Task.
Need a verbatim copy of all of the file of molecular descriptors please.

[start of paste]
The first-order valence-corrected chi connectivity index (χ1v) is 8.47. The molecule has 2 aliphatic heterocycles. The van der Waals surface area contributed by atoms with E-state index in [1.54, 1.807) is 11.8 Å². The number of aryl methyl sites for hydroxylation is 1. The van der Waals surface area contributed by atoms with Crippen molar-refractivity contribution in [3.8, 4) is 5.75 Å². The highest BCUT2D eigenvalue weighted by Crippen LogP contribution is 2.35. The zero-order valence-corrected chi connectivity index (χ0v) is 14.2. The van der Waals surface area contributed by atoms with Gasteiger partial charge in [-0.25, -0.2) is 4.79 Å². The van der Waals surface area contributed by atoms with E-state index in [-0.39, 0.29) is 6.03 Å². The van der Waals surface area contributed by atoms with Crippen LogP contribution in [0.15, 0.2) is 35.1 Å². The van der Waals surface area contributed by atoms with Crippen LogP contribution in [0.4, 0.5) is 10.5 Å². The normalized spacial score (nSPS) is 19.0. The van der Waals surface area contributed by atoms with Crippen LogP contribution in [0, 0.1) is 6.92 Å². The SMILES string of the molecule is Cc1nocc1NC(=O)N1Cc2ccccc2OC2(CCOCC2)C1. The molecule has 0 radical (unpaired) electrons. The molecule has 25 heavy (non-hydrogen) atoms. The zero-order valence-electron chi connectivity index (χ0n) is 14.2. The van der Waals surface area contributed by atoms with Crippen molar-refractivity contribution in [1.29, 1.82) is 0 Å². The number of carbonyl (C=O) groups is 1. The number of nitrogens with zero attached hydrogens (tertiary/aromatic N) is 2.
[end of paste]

The first-order valence-corrected chi connectivity index (χ1v) is 8.47. The molecule has 2 aliphatic heterocycles. The van der Waals surface area contributed by atoms with E-state index in [1.54, 1.807) is 11.8 Å². The number of aryl methyl sites for hydroxylation is 1. The van der Waals surface area contributed by atoms with Crippen molar-refractivity contribution in [3.8, 4) is 5.75 Å². The highest BCUT2D eigenvalue weighted by Crippen LogP contribution is 2.35. The zero-order valence-corrected chi connectivity index (χ0v) is 14.2. The van der Waals surface area contributed by atoms with Gasteiger partial charge in [-0.25, -0.2) is 4.79 Å². The van der Waals surface area contributed by atoms with E-state index in [-0.39, 0.29) is 6.03 Å². The van der Waals surface area contributed by atoms with Crippen LogP contribution in [0.15, 0.2) is 35.1 Å². The van der Waals surface area contributed by atoms with Crippen LogP contribution in [0.4, 0.5) is 10.5 Å². The normalized spacial score (nSPS) is 19.0. The van der Waals surface area contributed by atoms with Crippen LogP contribution in [0, 0.1) is 6.92 Å². The SMILES string of the molecule is Cc1nocc1NC(=O)N1Cc2ccccc2OC2(CCOCC2)C1. The molecule has 0 radical (unpaired) electrons. The molecule has 25 heavy (non-hydrogen) atoms. The zero-order valence-electron chi connectivity index (χ0n) is 14.2. The van der Waals surface area contributed by atoms with Crippen molar-refractivity contribution in [1.29, 1.82) is 0 Å². The number of carbonyl (C=O) groups is 1. The number of nitrogens with zero attached hydrogens (tertiary/aromatic N) is 2.